Nature

Hawaii’s most active volcano has just erupted, triggering an earthquake

One of the world’s most active volcanoes has maintained its reputation, erupting late Sunday night in Honolulu.

Honolulu’s Kilauea (meaning spewing or much spreading) volcano began erupting at 9:30 pm on December 20. An hour later, a 4.4 magnitude earthquake shook the island, with its effects felt by over 500 locals.

After detecting a glow within Kilauea’s Halema’uma’u crater, the Hawaiian Volcano Observatory (HVO) were forced to issue a level RED warning due to the dangerous presence of water at the volcano’s summit. The interaction between the lava and water blew a steam cloud into Honolulu’s atmosphere that lingered for nearly an hour.

volcano hawaii
Image: IStockPhoto, Frizi

The US Geological Survey (USGS) reported that a lake had formed in the volcano’s crater in 2019, after a green patch was noticed at the bottom of the peak. Researchers found that the mystery patch was, in fact, water, with levels only continuing to rise since its appearance.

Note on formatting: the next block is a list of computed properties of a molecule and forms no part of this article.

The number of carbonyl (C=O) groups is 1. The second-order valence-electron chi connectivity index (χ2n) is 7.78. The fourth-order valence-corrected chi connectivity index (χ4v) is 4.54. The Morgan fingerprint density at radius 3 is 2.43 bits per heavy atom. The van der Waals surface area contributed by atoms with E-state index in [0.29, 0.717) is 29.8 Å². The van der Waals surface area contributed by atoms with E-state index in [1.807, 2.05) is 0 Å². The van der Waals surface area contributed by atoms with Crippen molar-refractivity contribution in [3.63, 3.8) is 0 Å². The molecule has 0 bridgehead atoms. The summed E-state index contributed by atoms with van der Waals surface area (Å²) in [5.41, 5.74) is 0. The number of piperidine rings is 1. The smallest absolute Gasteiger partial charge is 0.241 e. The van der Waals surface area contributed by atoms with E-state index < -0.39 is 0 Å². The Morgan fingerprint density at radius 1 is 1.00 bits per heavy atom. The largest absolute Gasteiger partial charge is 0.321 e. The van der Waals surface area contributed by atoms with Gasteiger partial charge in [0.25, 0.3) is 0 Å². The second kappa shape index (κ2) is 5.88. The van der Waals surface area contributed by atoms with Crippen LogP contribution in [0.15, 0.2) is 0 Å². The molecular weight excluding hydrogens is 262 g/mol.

The HVO warned locals of potentially dangerous ash from the volcano and the exposure of this ash to the eyes and the respiratory system.

The explosion was described by the HVO as a “bright glow and vigorous steam plum, generated by the boiling water lake.” According to Hawaiian National Weather Service forecaster Tom Birchard, the interaction of water inside the crater created a “short-lived but fairly vigorous eruption… with all the water evaporating out of the lake and shooting in a steam cloud 9km into the atmosphere.”

A fountain of lava reportedly shot over 50 metres into the sky and filled the pre-existing basin, creating a yummy new lava lake.

Although the explosion is assured to hold no threat to communities, Kilauea’s previous explosion in 2018 caused serious damages. The eruption destroyed over 700 homes, producing enough lava to fill 700 swimming pools.

Since the 2018 eruption, Kilauea has remained in a “non-eruptive unrest” period. Sunday’s eruption has remained confined to the Halema’uma’u crater and alert levels were downgraded yesterday by the USGS from RED to ORANGE.